Coding bootcamp admissions differ from colleges. For one, no academic performance records, such as transcripts or standardized test scores, are required. That’s not to say that bootcamps don’t have standards; quite the contrary. Instead, most coding bootcamps have coding challenges and technical interviews. Bootcamps often provide study materials prior to interviewing candidates, and most coding challenges are within the capabilities of people with minimal experience.

Coding bootcamps are attended online and in-person. Online bootcamps are an increasingly popular way to train for a technology job. Online courses often follow the same curriculum as the parent in-person courses, and provide live instructors to ensure a high-quality experience. And while there are some exceptions, most online bootcamps are just as good as in-person courses.

Coding bootcamp curriculum varies widely between courses. Nonetheless, there are a few subjects that the vast majority of bootcamps cover. The specific aspects of each subject vary between courses as well. Here are three of the most common topics of study for coding bootcamps:

Coding and Programming

Coding and programming are key topics for coding bootcamp students. Coding bootcamps, as the name implies, train students to use popular coding languages to build software and perform other IT-related tasks. Specific languages vary between programs. The most common coding bootcamp languages include HTML, JavaScript, Python, Ruby, Perl, and C. Some bootcamps cover company-specific languages such as Swift for Apple iOS developers.

Best Practices

Best practices are essential for coding bootcamp graduates to be successful in the workforce. These include coding strategies, organization, and pre-coding tasks such as wireframing. The majority of coding bootcamps cover tech industry best practices to help students become more accurate and efficient programmers.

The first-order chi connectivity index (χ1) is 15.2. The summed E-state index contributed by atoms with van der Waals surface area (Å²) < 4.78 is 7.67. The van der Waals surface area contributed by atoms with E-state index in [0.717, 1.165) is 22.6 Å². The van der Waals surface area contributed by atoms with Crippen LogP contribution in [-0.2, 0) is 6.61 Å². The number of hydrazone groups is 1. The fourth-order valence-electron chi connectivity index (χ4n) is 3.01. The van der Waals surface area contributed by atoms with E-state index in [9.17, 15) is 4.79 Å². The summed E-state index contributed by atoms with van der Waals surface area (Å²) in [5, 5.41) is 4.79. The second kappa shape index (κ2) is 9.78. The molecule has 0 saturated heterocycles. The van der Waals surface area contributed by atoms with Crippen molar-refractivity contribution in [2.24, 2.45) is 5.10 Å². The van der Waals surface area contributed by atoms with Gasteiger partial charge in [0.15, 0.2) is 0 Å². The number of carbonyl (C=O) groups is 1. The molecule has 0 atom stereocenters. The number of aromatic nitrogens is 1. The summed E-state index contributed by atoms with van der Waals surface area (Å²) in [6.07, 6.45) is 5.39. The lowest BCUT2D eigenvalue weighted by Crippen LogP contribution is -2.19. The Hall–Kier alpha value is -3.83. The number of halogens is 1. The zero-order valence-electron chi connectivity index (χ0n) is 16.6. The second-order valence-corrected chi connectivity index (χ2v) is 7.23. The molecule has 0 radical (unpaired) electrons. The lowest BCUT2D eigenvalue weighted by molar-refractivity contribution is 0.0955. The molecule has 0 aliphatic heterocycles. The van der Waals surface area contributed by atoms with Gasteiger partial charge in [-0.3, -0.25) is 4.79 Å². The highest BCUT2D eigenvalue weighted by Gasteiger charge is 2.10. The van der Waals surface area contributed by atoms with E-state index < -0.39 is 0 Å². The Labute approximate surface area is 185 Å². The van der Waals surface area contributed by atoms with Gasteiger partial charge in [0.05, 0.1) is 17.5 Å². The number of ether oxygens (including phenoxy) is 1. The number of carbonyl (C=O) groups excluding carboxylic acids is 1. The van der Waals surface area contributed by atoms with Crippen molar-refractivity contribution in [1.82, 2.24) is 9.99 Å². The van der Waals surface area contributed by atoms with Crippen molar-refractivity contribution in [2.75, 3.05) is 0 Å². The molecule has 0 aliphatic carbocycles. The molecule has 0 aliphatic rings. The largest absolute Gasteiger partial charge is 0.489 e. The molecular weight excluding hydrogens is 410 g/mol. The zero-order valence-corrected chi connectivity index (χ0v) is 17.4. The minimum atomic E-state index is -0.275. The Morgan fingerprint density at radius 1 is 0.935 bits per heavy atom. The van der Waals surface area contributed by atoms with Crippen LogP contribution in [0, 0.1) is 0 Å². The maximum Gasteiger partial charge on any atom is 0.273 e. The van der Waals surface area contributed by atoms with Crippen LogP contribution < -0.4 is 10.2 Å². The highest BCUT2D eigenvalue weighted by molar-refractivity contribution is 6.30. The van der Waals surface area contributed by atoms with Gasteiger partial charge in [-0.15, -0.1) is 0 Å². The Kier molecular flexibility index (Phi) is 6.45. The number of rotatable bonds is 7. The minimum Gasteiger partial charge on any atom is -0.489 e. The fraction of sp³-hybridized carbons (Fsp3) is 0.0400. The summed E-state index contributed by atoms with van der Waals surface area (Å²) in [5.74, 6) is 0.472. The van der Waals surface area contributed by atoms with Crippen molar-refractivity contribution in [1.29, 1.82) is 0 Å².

Job Preparation

Job preparation is a huge part of any effective coding bootcamp. Job training and pre-interview preparation programs vary between courses, but they usually cover resume and portfolio building. Students who attend bootcamps with a heavy focus on job preparation are generally better prepared for the job search, and likely have an idea of how long it’ll take to land a job.

The average cost of a coding bootcamp is $13,500 in total. Unlike college, this tuition usually covers the entire cost of the program. Bootcamps range in price from about $5,000 to $20,000. It’s important to remember that coding bootcamp is not a substitute for college; instead, it’s an alternative. That said, there’s a massive price disparity between college and bootcamps, making the latter a much more affordable option for most students.

Income Share Agreements

Because coding bootcamps are new and independent, they’re not legally or historically bound to traditional financing programs. As a result, bootcamps are free to experiment with alternative financing. One such alternative program is the income share agreement. Income share agreements, or ISAs, are tuition-deferment programs designed to ward off financing payments until after students land jobs. ISA students pay a fixed percentage of their post-employment income for a short period or until they reach a minimum amount.


Scholarships are an excellent way to reduce the cost of a coding bootcamp education. They are essentially free money, and Job Training Hub encourages anyone considering a bootcamp to apply for at least one scholarship. Numerous scholarships are available for coding bootcamp students, especially for members of underrepresented groups in tech.

Loans and Financing

Skills Fund and Climb Credit are providers of coding bootcamp loans, and they’re generally considered to be a good bet for bootcamp students. Few other lenders provide loans for coding bootcamps, but that’s likely to change as these programs continue to increase in popularity. Student loans, however, come with risks, as they’re much more difficult to escape from if times get tough. Thankfully, bootcamps are generally less expensive than college.